Nor is the Combat Endurance Test the only point of failure at which a marine can expect to have to repeat months of training, or to stand by in a holding pattern for that training to occur. A friend and now outstanding marine officer completed almost all of OCS before failing to finish a climb up the rope at the end of the timed Obstacle Course, partly due to injury. She had to wait to be re-selected by a board for OCS and complete the course a second time. Others were dropped from my OCS platoon on the final hike and have since earned their commissions with later classes. This, more than being able to retake the test in a week or a month, is a true test of a marine’s dedication. Requiring a marine officer to retake an entire course or wait for the next class is not an extraordinary or unusual request unique to IOC; it is standard. This should not be changed solely to accommodate lieutenants’ schedules.
I acknowledge that IOC is undoubtedly harder now than it was in years past when it still produced exceptional infantry officers. And I will not argue with the idea that the CET is as much a rite of passage as an actual test of physical ability. The Marine Corps also has a habit of mistakenly conflating physical ability and professional competence. (For an eloquent illustration, I direct you to this Terminal Lance strip.) I have no doubt that many who fail the CET could have gone on, and in the case of many recycled lieutenants, do go on, to be outstanding infantry officers. However, changing this rite of passage will be doing female marines no favors in trying to be infantry officers. Female marines often have to work much harder than their peers to earn the same respect, and entering the infantry under the dark cloud of even perceived lowered standards will make this a practically impossible challenge and potentially cause real harm to unit cohesion and the faith between leader and led. I firmly believe that female marines deserve to have the best opportunities and equal respect for the work we do, and I have high hopes for our changing role in combat and in the Corps. However, in trying to attain an ideal of equality, we must always hold our mission—to be prepared to fight and win battles—as the highest priority. If the Infantry Officer Course and its initial test are to be changed, it needs to be done first and foremost in service of that mission, with serious deliberation and in the spirit of improving the corps of infantry officers overall.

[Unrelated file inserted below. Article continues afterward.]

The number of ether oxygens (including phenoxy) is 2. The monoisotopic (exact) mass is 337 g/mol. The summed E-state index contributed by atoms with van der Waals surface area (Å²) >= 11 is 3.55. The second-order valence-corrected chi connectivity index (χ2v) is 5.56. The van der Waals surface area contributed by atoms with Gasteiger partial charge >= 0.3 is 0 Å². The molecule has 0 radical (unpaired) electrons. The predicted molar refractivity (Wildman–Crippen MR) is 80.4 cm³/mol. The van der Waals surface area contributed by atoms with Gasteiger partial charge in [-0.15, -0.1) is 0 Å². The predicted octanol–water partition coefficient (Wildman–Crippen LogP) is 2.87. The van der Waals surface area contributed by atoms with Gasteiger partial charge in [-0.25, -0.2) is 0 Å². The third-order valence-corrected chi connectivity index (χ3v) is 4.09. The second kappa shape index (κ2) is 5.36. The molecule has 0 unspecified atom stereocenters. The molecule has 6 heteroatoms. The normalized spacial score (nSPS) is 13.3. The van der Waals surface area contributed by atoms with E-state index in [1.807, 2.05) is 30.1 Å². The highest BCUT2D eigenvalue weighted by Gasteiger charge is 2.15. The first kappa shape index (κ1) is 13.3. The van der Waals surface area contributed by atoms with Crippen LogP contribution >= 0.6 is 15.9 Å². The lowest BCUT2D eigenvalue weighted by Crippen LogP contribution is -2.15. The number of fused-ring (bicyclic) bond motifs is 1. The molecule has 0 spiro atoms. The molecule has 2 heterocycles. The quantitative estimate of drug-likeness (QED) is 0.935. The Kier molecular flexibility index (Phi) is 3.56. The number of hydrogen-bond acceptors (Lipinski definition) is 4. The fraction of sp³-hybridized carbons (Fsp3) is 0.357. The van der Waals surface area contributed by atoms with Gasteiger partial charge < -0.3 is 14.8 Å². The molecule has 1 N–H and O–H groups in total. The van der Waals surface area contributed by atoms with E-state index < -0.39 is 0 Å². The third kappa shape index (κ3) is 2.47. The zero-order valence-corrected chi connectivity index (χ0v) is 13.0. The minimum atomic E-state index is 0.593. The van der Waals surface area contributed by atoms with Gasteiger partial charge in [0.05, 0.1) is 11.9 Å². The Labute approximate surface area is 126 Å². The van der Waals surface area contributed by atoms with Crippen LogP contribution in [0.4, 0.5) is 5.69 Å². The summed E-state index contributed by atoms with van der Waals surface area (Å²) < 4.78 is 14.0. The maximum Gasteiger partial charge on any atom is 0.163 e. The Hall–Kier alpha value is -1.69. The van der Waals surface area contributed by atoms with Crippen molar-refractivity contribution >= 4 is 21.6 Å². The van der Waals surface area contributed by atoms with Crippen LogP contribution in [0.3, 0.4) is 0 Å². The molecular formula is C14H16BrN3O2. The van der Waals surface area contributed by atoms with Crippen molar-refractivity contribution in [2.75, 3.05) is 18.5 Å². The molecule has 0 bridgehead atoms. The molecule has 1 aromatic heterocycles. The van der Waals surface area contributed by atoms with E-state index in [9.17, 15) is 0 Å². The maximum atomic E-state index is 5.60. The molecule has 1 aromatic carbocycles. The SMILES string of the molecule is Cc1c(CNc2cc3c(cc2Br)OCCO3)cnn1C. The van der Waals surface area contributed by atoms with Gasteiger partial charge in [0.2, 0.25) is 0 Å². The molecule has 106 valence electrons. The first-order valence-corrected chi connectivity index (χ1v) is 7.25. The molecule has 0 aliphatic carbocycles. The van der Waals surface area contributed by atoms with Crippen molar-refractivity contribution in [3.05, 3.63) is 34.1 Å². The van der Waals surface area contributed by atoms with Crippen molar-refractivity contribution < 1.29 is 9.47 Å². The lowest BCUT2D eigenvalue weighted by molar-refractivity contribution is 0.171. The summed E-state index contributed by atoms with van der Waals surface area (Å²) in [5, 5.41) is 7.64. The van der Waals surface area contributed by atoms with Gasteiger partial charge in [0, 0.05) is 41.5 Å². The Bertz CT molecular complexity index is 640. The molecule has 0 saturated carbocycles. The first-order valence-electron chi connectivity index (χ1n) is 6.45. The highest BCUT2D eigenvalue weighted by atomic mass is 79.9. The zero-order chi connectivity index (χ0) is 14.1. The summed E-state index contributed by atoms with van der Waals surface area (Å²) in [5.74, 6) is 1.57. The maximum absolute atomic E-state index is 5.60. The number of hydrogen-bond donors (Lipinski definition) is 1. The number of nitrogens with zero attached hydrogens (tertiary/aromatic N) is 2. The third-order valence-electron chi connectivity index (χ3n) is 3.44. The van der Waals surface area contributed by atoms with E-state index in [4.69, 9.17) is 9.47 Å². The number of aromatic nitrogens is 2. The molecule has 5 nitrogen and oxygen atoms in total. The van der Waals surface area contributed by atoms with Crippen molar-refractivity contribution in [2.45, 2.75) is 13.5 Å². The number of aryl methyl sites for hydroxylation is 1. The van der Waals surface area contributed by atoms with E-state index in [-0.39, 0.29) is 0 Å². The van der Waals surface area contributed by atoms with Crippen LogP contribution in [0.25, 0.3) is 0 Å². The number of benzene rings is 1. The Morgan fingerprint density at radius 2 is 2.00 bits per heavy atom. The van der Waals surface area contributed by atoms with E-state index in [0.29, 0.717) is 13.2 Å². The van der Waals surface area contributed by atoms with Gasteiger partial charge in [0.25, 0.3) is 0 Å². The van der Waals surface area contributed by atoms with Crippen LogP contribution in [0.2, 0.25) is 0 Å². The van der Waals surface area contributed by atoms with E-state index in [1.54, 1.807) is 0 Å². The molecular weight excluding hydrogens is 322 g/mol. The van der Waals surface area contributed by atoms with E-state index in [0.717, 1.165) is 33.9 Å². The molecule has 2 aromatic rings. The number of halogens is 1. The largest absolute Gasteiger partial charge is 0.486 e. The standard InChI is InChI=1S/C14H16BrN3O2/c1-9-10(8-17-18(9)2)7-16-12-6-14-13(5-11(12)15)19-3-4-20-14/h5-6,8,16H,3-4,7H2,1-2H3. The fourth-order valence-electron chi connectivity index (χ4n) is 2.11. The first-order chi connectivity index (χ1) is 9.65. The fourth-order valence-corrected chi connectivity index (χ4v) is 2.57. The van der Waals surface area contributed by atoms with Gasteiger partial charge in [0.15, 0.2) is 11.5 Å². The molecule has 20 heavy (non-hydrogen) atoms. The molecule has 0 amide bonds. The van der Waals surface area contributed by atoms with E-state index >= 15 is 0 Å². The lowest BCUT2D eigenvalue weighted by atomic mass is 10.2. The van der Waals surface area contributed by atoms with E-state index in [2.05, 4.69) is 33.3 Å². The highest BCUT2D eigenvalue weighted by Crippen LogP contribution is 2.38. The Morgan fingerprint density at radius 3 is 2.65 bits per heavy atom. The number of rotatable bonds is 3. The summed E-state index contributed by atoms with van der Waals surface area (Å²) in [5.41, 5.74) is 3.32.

2ndLt J. Emma Stokien is a Marine Corps intelligence officer and a recent graduate of Georgetown University. She is currently stationed in Okinawa, Japan with 3d Marine Division. The views expressed are her own.